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Epidemiology of lacrosse injuries in high school-aged girls and boys: a 3-year prospective study.
Am J Sports Med. 2005 Sep; 33(9):1305-14.AJ

Abstract

OBJECTIVE

To report the types, mechanisms, and circumstances of lacrosse injuries incurred by high school-aged girls and boys during organized interscholastic and summer camp games.

STUDY DESIGN

Descriptive epidemiology study.

METHODS

For 3 years, the authors gathered data on girls' and boys' lacrosse injuries for 359 040 high school and 28 318 summer camp athletic exposures using a lacrosse-specific computerized injury surveillance system. The most prevalent injuries were organized into multifactorial injury scenarios.

RESULTS

In high school play, the injury rate for adolescent boys (2.89 per 1000 athletic exposures) was slightly higher than that for girls (2.54 per 1000 athletic exposures) (incidence rate ratio = 1.14; 95% confidence interval, 1.00-1.30). The most prevalent injuries for adolescent girls and boys were knee and ankle sprains resulting from noncontact mechanisms. Male players had significantly higher rates of shoulder, neck, trunk, and back injuries and higher game-to-practice injury ratios. In addition, they had higher rates of concussive events from player-to-player contact. Female players had higher rates of overall head injuries, many involving contusions and abrasions from stick and ball contact.

CONCLUSIONS

The overall injury rates for boys' and girls' high school lacrosse were significantly lower than those for collegiate play. Significant differences existed between adolescent boys and girls with respect to injury mechanisms, body parts injured, and player and team activity at the time of injury.

Authors+Show Affiliations

Department of Orthopaedics, Union Memorial Hospital, 3333 North Calvert Street #400, Baltimore, MD 21218, USA.No affiliation info availableNo affiliation info availableNo affiliation info availableNo affiliation info available

Pub Type(s)

Journal Article
Research Support, Non-U.S. Gov't

Language

eng

PubMed ID

16000657

Citation

Hinton, Richard Y., et al. "Epidemiology of Lacrosse Injuries in High School-aged Girls and Boys: a 3-year Prospective Study." The American Journal of Sports Medicine, vol. 33, no. 9, 2005, pp. 1305-14.
Hinton RY, Lincoln AE, Almquist JL, et al. Epidemiology of lacrosse injuries in high school-aged girls and boys: a 3-year prospective study. Am J Sports Med. 2005;33(9):1305-14.
Hinton, R. Y., Lincoln, A. E., Almquist, J. L., Douoguih, W. A., & Sharma, K. M. (2005). Epidemiology of lacrosse injuries in high school-aged girls and boys: a 3-year prospective study. The American Journal of Sports Medicine, 33(9), 1305-14.
Hinton RY, et al. Epidemiology of Lacrosse Injuries in High School-aged Girls and Boys: a 3-year Prospective Study. Am J Sports Med. 2005;33(9):1305-14. PubMed PMID: 16000657.
* Article titles in AMA citation format should be in sentence-case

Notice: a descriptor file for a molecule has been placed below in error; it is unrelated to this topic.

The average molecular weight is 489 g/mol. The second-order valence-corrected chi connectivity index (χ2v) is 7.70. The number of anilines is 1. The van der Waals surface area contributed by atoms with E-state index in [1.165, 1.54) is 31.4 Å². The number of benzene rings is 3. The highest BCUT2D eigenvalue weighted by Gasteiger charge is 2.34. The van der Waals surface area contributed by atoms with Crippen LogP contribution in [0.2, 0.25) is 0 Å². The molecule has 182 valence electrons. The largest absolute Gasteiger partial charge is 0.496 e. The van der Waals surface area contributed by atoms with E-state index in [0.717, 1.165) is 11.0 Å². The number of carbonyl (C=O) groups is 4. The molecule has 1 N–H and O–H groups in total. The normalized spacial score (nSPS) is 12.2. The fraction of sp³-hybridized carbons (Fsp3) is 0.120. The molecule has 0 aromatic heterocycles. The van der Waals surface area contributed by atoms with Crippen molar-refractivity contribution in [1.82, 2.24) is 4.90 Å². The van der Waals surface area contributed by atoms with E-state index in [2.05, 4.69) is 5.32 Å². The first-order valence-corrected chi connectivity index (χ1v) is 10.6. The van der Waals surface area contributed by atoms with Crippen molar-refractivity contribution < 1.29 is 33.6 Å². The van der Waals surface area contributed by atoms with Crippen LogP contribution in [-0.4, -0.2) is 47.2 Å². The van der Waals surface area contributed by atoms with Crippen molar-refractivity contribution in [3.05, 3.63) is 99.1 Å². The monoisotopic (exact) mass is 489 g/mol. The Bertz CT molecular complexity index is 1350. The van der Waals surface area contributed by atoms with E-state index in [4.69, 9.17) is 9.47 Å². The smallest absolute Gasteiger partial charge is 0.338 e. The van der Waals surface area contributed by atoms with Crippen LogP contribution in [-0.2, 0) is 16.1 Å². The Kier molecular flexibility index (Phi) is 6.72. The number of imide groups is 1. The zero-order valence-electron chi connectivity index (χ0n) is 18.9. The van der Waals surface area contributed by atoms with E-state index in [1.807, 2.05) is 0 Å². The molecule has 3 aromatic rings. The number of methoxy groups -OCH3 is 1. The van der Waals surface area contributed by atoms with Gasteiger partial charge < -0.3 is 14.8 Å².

TY - JOUR T1 - Epidemiology of lacrosse injuries in high school-aged girls and boys: a 3-year prospective study. AU - Hinton,Richard Y, AU - Lincoln,Andrew E, AU - Almquist,Jon L, AU - Douoguih,Wiemi A, AU - Sharma,Krishn M, Y1 - 2005/07/06/ PY - 2005/7/8/pubmed PY - 2005/12/24/medline PY - 2005/7/8/entrez SP - 1305 EP - 14 JF - The American journal of sports medicine JO - Am J Sports Med VL - 33 IS - 9 N2 - OBJECTIVE: To report the types, mechanisms, and circumstances of lacrosse injuries incurred by high school-aged girls and boys during organized interscholastic and summer camp games. STUDY DESIGN: Descriptive epidemiology study. METHODS: For 3 years, the authors gathered data on girls' and boys' lacrosse injuries for 359 040 high school and 28 318 summer camp athletic exposures using a lacrosse-specific computerized injury surveillance system. The most prevalent injuries were organized into multifactorial injury scenarios. RESULTS: In high school play, the injury rate for adolescent boys (2.89 per 1000 athletic exposures) was slightly higher than that for girls (2.54 per 1000 athletic exposures) (incidence rate ratio = 1.14; 95% confidence interval, 1.00-1.30). The most prevalent injuries for adolescent girls and boys were knee and ankle sprains resulting from noncontact mechanisms. Male players had significantly higher rates of shoulder, neck, trunk, and back injuries and higher game-to-practice injury ratios. In addition, they had higher rates of concussive events from player-to-player contact. Female players had higher rates of overall head injuries, many involving contusions and abrasions from stick and ball contact. CONCLUSIONS: The overall injury rates for boys' and girls' high school lacrosse were significantly lower than those for collegiate play. Significant differences existed between adolescent boys and girls with respect to injury mechanisms, body parts injured, and player and team activity at the time of injury. SN - 0363-5465 UR - https://www.unboundmedicine.com/medline/citation/16000657/Epidemiology_of_lacrosse_injuries_in_high_school_aged_girls_and_boys:_a_3_year_prospective_study_ L2 - http://journals.sagepub.com/doi/full/10.1177/0363546504274148?url_ver=Z39.88-2003&rfr_id=ori:rid:crossref.org&rfr_dat=cr_pub=pubmed DB - PRIME DP - Unbound Medicine ER -